There has been no indication as to whether NBA commissioner David Stern will meet with his union counterpart, Billy Hunter, one more time before today's Stern-appointed 5 p.m. deadline for the NBA Players Association to accept the league's proposal.
Following the last bargaining session, which ended in the wee hours of Sunday morning, Stern said at the time that the current offer would be taken off the table at 5 p.m. today, and would be replaced with a less appealing one.
The NBAPA and 29 of its 30 team representatives - the Boston Celtics, whose team rep is Paul Pierce, were the only team not represented at the meeting - announced they were rejecting the league's latest proposal but hoped to continue bargaining through today's deadline.
One of the biggest issues throughout the bargaining session has been how to divide up the basketball-related income. Following Tuesday's meeting, the union authorized its members to potentially accept a 50-50 split of the BRI, which the owners had been seeking in their latest proposal.
In exchange for that, the union wants the NBA to address a number of their system-related concerns, such as contract lengths and taxes on teams that surpass the luxury tax threshold.
Hunter sounded confident that he could convince Stern to not just take his call, but also to re-convene and continue negotiations today and through the 5 p.m. deadline.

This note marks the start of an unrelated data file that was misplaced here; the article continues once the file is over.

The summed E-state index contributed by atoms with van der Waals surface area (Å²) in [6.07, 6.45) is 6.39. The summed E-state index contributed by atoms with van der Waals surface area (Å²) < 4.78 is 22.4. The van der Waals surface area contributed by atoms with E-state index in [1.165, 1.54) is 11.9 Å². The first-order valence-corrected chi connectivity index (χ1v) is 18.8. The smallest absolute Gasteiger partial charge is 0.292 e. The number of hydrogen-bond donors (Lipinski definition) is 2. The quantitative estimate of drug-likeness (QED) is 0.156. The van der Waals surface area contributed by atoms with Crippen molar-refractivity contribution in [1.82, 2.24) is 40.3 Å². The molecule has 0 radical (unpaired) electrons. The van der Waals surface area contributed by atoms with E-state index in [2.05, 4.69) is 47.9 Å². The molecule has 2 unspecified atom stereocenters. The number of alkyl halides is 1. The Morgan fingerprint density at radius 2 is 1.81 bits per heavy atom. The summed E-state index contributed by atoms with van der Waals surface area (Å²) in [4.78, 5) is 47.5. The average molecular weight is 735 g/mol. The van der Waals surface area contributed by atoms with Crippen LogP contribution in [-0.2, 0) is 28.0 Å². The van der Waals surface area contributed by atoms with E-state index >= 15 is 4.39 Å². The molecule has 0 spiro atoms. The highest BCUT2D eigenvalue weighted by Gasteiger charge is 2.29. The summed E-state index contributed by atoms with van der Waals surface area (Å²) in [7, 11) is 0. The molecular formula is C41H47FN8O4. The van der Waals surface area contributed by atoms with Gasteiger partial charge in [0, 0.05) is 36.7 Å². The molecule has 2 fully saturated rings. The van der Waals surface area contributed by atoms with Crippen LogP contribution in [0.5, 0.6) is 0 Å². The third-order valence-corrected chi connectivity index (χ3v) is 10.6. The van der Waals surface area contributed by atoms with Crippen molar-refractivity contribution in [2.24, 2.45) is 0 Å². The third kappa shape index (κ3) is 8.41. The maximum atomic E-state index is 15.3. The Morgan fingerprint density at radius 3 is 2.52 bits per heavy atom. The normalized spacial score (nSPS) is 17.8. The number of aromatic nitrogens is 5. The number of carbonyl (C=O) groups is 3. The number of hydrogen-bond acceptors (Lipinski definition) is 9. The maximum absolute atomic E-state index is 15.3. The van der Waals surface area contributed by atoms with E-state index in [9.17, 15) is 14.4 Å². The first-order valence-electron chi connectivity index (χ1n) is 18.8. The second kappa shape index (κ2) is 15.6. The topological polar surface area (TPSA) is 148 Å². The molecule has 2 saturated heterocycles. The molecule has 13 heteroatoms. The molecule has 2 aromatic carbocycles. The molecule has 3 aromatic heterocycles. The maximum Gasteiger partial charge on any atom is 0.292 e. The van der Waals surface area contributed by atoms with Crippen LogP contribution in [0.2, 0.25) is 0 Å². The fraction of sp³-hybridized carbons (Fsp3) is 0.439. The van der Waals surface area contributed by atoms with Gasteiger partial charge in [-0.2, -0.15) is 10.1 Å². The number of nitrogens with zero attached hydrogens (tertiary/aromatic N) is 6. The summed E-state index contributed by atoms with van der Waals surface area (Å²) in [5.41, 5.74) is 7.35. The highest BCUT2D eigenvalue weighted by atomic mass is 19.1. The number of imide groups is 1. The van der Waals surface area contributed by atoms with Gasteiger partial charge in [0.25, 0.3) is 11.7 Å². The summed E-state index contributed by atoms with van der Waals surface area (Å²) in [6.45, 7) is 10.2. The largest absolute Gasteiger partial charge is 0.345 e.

In an interview with NBA-TV, Stern indicated that he would take Hunter's call "as a sign of respect and courtesy. What my response will be, will be guided to some degree by the Labor Relations Committee."
Convincing his ownership group to increase their offer on the BRI to a 50-50 split was not an easy sell for Stern. Going back to them to make additional tweaks to system-related issues doesn't sound like it's an option the owners - or Stern - are willing to seriously consider.
Stern was asked if there was any wiggle room in regards to system issue from the league's perspective.
"As of Saturday or Sunday morning at 3 a.m., there was none left," Stern said.
Still, it's hard to imagine that with both sides this close to getting a deal done, and the union once again offering concessions to the owners, that they won't gather one last time to see if they can iron out a deal.